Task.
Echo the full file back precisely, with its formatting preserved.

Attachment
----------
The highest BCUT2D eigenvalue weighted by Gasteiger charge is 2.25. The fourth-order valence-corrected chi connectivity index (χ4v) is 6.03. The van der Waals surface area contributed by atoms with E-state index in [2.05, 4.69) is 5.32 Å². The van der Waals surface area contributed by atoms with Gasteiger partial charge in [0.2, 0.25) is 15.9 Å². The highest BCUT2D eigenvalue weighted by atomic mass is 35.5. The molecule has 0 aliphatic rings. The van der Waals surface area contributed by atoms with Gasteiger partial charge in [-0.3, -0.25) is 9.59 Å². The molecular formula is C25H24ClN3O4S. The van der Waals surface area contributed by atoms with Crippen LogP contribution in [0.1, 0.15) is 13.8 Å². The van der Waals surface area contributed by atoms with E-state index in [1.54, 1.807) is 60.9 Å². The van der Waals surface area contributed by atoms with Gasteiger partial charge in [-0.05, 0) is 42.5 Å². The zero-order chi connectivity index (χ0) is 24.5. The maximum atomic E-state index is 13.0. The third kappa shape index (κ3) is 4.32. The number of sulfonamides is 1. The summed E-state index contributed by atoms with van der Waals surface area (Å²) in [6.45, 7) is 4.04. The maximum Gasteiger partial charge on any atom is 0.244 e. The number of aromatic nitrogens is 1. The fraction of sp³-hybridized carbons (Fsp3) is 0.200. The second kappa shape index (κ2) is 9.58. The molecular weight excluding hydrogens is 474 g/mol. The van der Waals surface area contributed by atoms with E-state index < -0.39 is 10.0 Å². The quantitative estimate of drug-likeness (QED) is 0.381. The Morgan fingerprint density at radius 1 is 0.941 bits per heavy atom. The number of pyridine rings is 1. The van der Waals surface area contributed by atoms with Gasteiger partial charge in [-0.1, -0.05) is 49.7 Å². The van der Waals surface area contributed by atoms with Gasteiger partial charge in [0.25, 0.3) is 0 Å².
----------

The highest BCUT2D eigenvalue weighted by Gasteiger charge is 2.25. The fourth-order valence-corrected chi connectivity index (χ4v) is 6.03. The van der Waals surface area contributed by atoms with E-state index in [2.05, 4.69) is 5.32 Å². The van der Waals surface area contributed by atoms with Gasteiger partial charge in [0.2, 0.25) is 15.9 Å². The highest BCUT2D eigenvalue weighted by atomic mass is 35.5. The molecule has 0 aliphatic rings. The van der Waals surface area contributed by atoms with Gasteiger partial charge in [-0.3, -0.25) is 9.59 Å². The molecular formula is C25H24ClN3O4S. The van der Waals surface area contributed by atoms with Crippen LogP contribution in [0.1, 0.15) is 13.8 Å². The van der Waals surface area contributed by atoms with E-state index in [1.54, 1.807) is 60.9 Å². The van der Waals surface area contributed by atoms with Gasteiger partial charge in [-0.05, 0) is 42.5 Å². The zero-order chi connectivity index (χ0) is 24.5. The maximum atomic E-state index is 13.0. The third kappa shape index (κ3) is 4.32. The number of sulfonamides is 1. The summed E-state index contributed by atoms with van der Waals surface area (Å²) in [6.45, 7) is 4.04. The maximum Gasteiger partial charge on any atom is 0.244 e. The number of aromatic nitrogens is 1. The fraction of sp³-hybridized carbons (Fsp3) is 0.200. The second kappa shape index (κ2) is 9.58. The molecular weight excluding hydrogens is 474 g/mol. The van der Waals surface area contributed by atoms with E-state index < -0.39 is 10.0 Å². The quantitative estimate of drug-likeness (QED) is 0.381. The Morgan fingerprint density at radius 1 is 0.941 bits per heavy atom. The number of pyridine rings is 1. The van der Waals surface area contributed by atoms with Gasteiger partial charge in [-0.1, -0.05) is 49.7 Å². The van der Waals surface area contributed by atoms with Gasteiger partial charge in [0.25, 0.3) is 0 Å².